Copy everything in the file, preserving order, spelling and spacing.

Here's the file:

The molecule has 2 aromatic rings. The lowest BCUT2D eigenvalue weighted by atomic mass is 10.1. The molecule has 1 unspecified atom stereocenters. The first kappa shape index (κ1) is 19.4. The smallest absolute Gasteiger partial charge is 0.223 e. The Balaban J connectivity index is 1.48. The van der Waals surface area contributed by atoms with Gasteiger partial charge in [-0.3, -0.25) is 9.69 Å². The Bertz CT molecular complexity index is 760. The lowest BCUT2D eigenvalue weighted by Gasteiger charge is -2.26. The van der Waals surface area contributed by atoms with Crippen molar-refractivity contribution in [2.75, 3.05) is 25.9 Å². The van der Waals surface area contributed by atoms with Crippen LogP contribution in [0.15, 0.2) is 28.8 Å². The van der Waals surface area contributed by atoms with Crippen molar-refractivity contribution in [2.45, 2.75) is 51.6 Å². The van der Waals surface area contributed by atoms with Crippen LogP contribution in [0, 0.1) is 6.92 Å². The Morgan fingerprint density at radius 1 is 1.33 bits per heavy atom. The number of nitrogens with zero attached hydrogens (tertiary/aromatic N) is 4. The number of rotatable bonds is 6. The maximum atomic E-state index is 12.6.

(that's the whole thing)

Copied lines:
The molecule has 2 aromatic rings. The lowest BCUT2D eigenvalue weighted by atomic mass is 10.1. The molecule has 1 unspecified atom stereocenters. The first kappa shape index (κ1) is 19.4. The smallest absolute Gasteiger partial charge is 0.223 e. The Balaban J connectivity index is 1.48. The van der Waals surface area contributed by atoms with Gasteiger partial charge in [-0.3, -0.25) is 9.69 Å². The Bertz CT molecular complexity index is 760. The lowest BCUT2D eigenvalue weighted by Gasteiger charge is -2.26. The van der Waals surface area contributed by atoms with Crippen molar-refractivity contribution in [2.75, 3.05) is 25.9 Å². The van der Waals surface area contributed by atoms with Crippen LogP contribution in [0.15, 0.2) is 28.8 Å². The van der Waals surface area contributed by atoms with Crippen molar-refractivity contribution in [2.45, 2.75) is 51.6 Å². The van der Waals surface area contributed by atoms with Crippen LogP contribution in [0, 0.1) is 6.92 Å². The Morgan fingerprint density at radius 1 is 1.33 bits per heavy atom. The number of nitrogens with zero attached hydrogens (tertiary/aromatic N) is 4. The number of rotatable bonds is 6. The maximum atomic E-state index is 12.6.